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4 Tips for Compiling a List of Buyers for Your Business

Do you know how much your business is worth?  How much of your net worth is dependent on its value?  The point of these questions should encourage you to consider how you can use a valuation to effectively plan your exit timing, find and identify potential buyers, and structure a tax-effective transaction so that you, as the owner, will have an idea of what you will bring with you into retirement.

Whether you are ready sell your business or not, it’s important to think about the overall timing of your exit.  A potential sale transaction can take as little as a few months to dragging out for more than a year, especially given the current M&A environment due to the COVID-19 pandemic.

One question you should ask yourself before considering a potential buyer’s offer relates to the outcome for the employees once the transaction takes place.  Will most of the employees be let go or is the potential acquirer interested in keeping the culture and legacy of your business intact, and does that matter to you as the seller?

Depending on your answers, you may or may not be selective about the potential list of buyers.

Compile a list of potential buyers

The best way to approach the potential sale of your business is to compile a list of likely buyers, considering the following:

  1. Are there family members or current management employees interested in or capable of taking over the business?
  2. Are there any competitors that might pay a premium to eliminate your company from the market?
  3. Would selling the company to the employees through the creation of an employee stock ownership plan (ESOP) be a good fit for your business?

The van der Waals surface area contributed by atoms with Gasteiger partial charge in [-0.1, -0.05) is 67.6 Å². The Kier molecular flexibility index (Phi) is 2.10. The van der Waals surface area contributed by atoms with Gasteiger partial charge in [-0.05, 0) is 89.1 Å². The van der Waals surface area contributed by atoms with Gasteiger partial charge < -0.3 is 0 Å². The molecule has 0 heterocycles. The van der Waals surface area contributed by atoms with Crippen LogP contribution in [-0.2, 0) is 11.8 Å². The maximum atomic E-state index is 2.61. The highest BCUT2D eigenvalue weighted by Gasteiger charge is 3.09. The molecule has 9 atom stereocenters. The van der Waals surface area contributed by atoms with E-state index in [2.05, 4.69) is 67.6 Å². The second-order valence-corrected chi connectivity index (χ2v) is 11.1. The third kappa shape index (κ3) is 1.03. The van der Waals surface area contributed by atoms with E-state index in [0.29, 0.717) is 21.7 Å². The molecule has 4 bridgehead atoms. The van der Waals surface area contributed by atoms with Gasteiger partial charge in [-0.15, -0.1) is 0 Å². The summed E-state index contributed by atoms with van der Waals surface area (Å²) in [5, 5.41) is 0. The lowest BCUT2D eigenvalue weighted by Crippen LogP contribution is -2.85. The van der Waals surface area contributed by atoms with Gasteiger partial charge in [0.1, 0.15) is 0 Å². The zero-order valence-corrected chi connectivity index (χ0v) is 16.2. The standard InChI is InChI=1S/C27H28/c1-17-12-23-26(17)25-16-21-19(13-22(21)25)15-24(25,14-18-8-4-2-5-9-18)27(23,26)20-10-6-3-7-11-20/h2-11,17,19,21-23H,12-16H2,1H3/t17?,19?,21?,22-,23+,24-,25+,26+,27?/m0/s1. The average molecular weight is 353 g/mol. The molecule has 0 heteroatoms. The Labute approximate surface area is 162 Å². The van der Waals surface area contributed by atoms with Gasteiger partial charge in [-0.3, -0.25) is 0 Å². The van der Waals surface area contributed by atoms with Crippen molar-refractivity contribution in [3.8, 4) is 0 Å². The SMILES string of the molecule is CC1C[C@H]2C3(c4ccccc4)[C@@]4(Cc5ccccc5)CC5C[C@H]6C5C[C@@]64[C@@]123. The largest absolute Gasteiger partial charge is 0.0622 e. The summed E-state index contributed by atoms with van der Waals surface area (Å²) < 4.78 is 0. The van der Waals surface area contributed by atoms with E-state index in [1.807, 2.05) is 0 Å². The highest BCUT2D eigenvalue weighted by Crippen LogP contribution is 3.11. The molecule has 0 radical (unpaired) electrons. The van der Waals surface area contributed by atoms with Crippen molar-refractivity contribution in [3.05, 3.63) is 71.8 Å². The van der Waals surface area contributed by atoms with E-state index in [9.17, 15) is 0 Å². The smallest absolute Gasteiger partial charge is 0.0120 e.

4. What consequences might employees face if you sold to a private equity or an investor group?

A key part of transitioning successfully from your business is making sure you are at peace with how everyone will be treated once the transaction is over.

You may also want to consider the possibility of remaining with the business for a set period of time following the transaction to help transition the business to the new owners.  This can depend on the transaction structure and if the buyers are treating an employment contract with you as part of the overall consideration for your business.

Consider the tax implications

Of course, as a CPA, I would be remiss to give advice on selling your business without discussing the potential taxes owed, which impacts your net take-away from the transaction.

There are many different types of transaction structures, but the most common are an asset sale or a stock sale.  An asset sale is usually most tax advantageous for the buyer, while a stock sale is usually most tax advantageous for the seller.  Both types of transactions can command different prices for the exact same business simply due to certain tax benefits received by the buyer or seller.

Look for a future article for an explanation in the differences between an asset sale and a stock sale, including how the sale structure can generate tax benefits or liabilities.  Use this time to sketch out a list of potential buyers and think about the outcome you would like for your management team and employees.  Selling your business is an emotional process for everyone involved.

Original content written for the American City Business Journals (2016). View source webpage here.

Rachel Flaskey

Rachel Flaskey

“I love that every one of our clients brings a different set of challenges to the table. At Chartwell, we are not only passionate about finding optimal financial solutions – we bring our clients along on the journey because we care.”

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